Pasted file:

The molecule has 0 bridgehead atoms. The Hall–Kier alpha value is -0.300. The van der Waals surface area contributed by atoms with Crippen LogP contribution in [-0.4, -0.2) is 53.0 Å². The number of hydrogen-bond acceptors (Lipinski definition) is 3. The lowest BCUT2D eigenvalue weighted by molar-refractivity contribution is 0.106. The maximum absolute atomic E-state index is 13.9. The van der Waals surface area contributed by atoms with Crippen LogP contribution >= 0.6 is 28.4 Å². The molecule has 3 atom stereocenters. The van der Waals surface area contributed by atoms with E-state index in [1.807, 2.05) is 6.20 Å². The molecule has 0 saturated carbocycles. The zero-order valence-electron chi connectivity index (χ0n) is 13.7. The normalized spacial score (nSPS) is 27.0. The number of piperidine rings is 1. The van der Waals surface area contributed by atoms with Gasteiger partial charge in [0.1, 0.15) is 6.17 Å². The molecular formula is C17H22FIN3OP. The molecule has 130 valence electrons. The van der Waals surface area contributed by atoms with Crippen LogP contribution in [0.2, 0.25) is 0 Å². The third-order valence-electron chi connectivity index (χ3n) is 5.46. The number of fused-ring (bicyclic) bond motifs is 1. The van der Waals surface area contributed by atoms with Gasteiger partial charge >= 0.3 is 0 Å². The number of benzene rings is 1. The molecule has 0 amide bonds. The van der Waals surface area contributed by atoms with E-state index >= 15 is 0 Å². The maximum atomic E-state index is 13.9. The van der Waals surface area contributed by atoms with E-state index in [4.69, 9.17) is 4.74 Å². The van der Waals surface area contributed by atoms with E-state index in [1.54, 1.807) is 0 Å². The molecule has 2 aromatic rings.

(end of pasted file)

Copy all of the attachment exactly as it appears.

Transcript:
The molecule has 0 bridgehead atoms. The Hall–Kier alpha value is -0.300. The van der Waals surface area contributed by atoms with Crippen LogP contribution in [-0.4, -0.2) is 53.0 Å². The number of hydrogen-bond acceptors (Lipinski definition) is 3. The lowest BCUT2D eigenvalue weighted by molar-refractivity contribution is 0.106. The maximum absolute atomic E-state index is 13.9. The van der Waals surface area contributed by atoms with Crippen LogP contribution >= 0.6 is 28.4 Å². The molecule has 3 atom stereocenters. The van der Waals surface area contributed by atoms with E-state index in [1.807, 2.05) is 6.20 Å². The molecule has 0 saturated carbocycles. The zero-order valence-electron chi connectivity index (χ0n) is 13.7. The normalized spacial score (nSPS) is 27.0. The number of piperidine rings is 1. The van der Waals surface area contributed by atoms with Gasteiger partial charge in [0.1, 0.15) is 6.17 Å². The molecular formula is C17H22FIN3OP. The molecule has 130 valence electrons. The van der Waals surface area contributed by atoms with Crippen LogP contribution in [0.2, 0.25) is 0 Å². The third-order valence-electron chi connectivity index (χ3n) is 5.46. The number of fused-ring (bicyclic) bond motifs is 1. The van der Waals surface area contributed by atoms with Gasteiger partial charge >= 0.3 is 0 Å². The number of benzene rings is 1. The molecule has 0 amide bonds. The van der Waals surface area contributed by atoms with E-state index >= 15 is 0 Å². The maximum atomic E-state index is 13.9. The van der Waals surface area contributed by atoms with E-state index in [4.69, 9.17) is 4.74 Å². The van der Waals surface area contributed by atoms with E-state index in [1.54, 1.807) is 0 Å². The molecule has 2 aromatic rings.